• ‘He leaned stylishly on the tree, his head lowered, his face curtained by his brown hair dyed with streaks of blond, and his arms and legs crossed.’
      • ‘Tears tickled her tired eyes as she slid down the door her wild hair curtaining her pained face.’
      • ‘Samantha bowed her head so that her hair curtained her face, successfully concealing the crimson that stole over her cheeks in embarrassment.’
      • ‘He ducked his head shyly, bangs curtaining and hiding his face.’
      screen, separate, isolate
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  • bring down the curtain on

    • Bring to an end.

      ‘her decision brought down the curtain on a glittering 30-year career’
      • ‘It brought down the curtain on a York career which began in 1991 after he signed from New Earswick All Blacks.’
      • ‘That brought down the curtain on the scoring, but there was still another highly entertaining 45 minutes to come.’
      • ‘A dismal week for Wales brought down the curtain on the era of that great player, but who will replace him?’
      • ‘Meanwhile, two goals in the last minute brought down the curtain on an amazing 1-1 draw between Montrose and Brechin City at Links Park.’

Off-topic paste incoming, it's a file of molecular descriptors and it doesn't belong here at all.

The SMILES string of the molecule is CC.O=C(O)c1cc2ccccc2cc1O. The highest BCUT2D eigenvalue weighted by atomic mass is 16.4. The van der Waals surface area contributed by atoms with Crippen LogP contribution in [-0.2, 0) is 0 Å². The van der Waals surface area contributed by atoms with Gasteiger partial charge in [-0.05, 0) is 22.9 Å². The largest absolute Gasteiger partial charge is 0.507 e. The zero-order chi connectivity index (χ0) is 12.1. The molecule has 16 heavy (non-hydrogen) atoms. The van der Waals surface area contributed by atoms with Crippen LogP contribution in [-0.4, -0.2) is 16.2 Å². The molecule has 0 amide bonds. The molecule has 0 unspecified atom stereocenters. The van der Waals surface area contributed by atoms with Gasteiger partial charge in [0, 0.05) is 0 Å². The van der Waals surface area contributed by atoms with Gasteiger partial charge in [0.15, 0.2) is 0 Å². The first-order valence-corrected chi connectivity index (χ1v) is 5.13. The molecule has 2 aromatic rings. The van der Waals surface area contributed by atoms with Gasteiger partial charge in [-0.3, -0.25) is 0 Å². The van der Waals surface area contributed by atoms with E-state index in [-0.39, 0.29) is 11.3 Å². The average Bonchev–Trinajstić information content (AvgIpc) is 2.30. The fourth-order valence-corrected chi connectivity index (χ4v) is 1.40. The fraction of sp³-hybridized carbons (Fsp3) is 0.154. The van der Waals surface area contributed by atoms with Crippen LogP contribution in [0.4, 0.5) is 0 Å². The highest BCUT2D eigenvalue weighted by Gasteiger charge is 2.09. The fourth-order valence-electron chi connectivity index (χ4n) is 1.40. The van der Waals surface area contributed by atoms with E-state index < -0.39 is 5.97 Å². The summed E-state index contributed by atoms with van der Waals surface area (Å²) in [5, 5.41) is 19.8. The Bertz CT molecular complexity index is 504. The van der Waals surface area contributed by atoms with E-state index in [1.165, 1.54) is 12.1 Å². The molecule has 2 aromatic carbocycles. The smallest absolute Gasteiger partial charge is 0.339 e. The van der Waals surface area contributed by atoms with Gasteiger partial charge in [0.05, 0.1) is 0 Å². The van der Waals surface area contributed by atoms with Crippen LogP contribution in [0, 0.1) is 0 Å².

• ‘Dunn finally brought down the curtain on his Rovers career last night after agreeing a £5.5 million club-record move to the Midlands club.’
      • ‘The veteran defender recently brought down the curtain on an 11-year association with the Bantams but don't expect him to be putting his feet up.’
      • ‘I think it was quite fitting that Blackburn Rovers brought down the curtain on this season with a goalless draw at Tottenham on Sunday.’
      • ‘York brings down the curtain on its 2000 campaign this weekend with a three-day meeting, which starts tomorrow and reaches a climax on Saturday with the £30,000 Coral Eurobet Sprint Trophy.’
      • ‘Today, over coffee before work, I finally brought down the curtain on a very low period in my life.’